Her other, more ill-advised response to her lack of hard facts, is to fill in the holes with speculation and gossip. She ‘hears’ that the Duchess is said to have turned black as a prune. It was always ‘said’ that the Duchess picked up her most exciting sexual skills while travelling in the Orient. These snippets she blithely records as if her duty as journalist did not extend beyond reproducing hearsay. About Maître Blum, her surmise grows even wilder. She entertains an extended reverie on how Blum might have felt if she had attended the Duke of Windsor’s funeral. (She didn’t.) She indulges an elaborate flight of fancy about what funeral arrangements Blum might be planning for the Duchess. (She never actually enquires.) She imagines Blum physically attacking her. ‘She was seething with such rage that there seemed a danger she suddenly might be unable to control it, that she might spring at me like an uncontrollable beast and claw me with her yellow nails.’ (She didn’t.) Curious as to how the lawyer fills her days, Blackwood considers the possibility that one of her daily duties is to pick out nightdresses for the invalid Duchess. ‘She must know all about the Duchess’s old passion for exquisite lingerie and would therefore take this duty very seriously. It was not inconceivable that she bought her client some new and perfect nightdress nearly every other day.’ (Well not inconceivable, but pretty unlikely all the same.) ‘If she took hours choosing the Duchess’s bedtime attire,’ she continues, ‘and her brown-speckled hands lovingly, but critically, fingered hundreds of silk and satin and broderie anglaise items of nightwear, this activity would eat into her working day.’ We have entered into an uncomfortable place, here. It is not inconceivable that Blum practises satanic rituals at the Duchess’s bedside, but it seems a little unfair to elaborate on the fantasy without any supporting evidence.
One of Blackwood’s justifications for all this supposing and conceiving is how ‘terrified’ and ‘passive’ the old lawyer makes her feel. ‘There were questions to be asked,’ she writes of her first encounter with Blum, ‘but she had made me too tired to ask them. And because she had worn me down and sapped my courage, I retaliated by allowing my mind to wander off into realms of purest speculation where Maître Blum could neither bring lawsuits nor injunctions for all my queries remained unvoiced.’This is rather like a coal-miner complaining that he doesn’t like working in confined, dark spaces. If Blackwood is so cowed and exhausted by hostile interviews, the reader may be forgiven for asking why she doesn’t find herself another job.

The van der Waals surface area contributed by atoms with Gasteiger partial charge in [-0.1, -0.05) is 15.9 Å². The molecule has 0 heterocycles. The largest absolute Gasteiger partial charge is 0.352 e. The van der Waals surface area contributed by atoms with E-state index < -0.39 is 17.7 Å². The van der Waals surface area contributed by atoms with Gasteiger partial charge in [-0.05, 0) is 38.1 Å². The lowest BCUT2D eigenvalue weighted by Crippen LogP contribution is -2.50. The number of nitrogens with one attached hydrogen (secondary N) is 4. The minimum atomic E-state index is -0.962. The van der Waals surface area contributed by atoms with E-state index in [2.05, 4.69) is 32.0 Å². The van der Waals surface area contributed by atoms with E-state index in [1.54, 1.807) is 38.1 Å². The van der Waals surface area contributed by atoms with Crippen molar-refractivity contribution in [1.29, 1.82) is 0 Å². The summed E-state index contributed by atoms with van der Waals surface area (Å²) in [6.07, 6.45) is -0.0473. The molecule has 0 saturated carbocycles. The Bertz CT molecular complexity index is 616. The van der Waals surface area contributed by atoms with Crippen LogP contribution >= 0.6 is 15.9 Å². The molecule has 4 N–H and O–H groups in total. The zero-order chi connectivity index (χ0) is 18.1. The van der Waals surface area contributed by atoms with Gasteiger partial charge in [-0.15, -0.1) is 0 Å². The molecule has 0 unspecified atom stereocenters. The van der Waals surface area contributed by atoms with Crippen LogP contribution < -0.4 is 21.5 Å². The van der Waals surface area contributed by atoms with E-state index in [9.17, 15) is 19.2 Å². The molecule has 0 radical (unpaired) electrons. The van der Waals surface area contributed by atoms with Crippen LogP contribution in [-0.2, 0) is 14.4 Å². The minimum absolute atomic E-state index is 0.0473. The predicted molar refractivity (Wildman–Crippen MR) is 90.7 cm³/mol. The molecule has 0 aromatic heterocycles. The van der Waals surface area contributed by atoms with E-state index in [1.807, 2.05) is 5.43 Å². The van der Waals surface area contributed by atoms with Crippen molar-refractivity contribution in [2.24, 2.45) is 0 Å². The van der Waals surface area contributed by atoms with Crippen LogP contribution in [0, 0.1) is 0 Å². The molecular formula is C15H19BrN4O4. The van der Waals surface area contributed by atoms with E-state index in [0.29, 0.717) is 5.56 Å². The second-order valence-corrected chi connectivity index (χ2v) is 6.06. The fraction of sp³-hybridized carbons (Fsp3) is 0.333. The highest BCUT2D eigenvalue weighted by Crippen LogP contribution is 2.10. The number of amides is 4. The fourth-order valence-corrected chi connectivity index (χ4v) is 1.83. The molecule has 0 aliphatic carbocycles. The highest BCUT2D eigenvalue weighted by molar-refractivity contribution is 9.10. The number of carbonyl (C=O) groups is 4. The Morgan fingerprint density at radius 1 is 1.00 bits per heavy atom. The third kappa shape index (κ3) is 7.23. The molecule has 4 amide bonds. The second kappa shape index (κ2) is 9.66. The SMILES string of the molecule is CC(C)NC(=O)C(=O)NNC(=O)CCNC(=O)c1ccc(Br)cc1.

On two separate occasions, Blackwood mentions the ‘ominous’ way that Blum pronounces ‘hate’ without an ‘h’. Her references to the brown freckles of old age on Blum’s hands and arms are countless. All this is done with the apparent intention of making us share her vehement dislike of Blum, but the exuberant animosity has the perverse effect of encouraging rather protective feelings towards the beleaguered old lady. The Freudian irony at the heart of this book is that Blackwood commits exactly those crimes of which she accuses her subject – recklessly projecting the lurid stuff of her own fantasies, and showing herself, time and again, indifferent to the evidence of a more mundane reality. Before Blackwood meets Blum, she phones her to make an appointment and Blum picks up the phone herself. ‘I was appalled,’ Blackwood writes. ‘When Stalin in his last years was sealed away, dangerous and brooding in the Kremlin, no stranger could have put through a call and reached him personally. It therefore shocked me that the fierce and despotic Maître Blum, whom I’d begun to see as equally unapproachable, should turn out to be so unbecomingly accessible.’ It may strike the reader that Blackwood has got a lot of mileage out of a negative here. Her first contact with Blum suggests that she is not, after all, like the dangerous and brooding Stalin, but Blackwood, having grown attached to her imagining, contrives to make the melodramatic point anyway.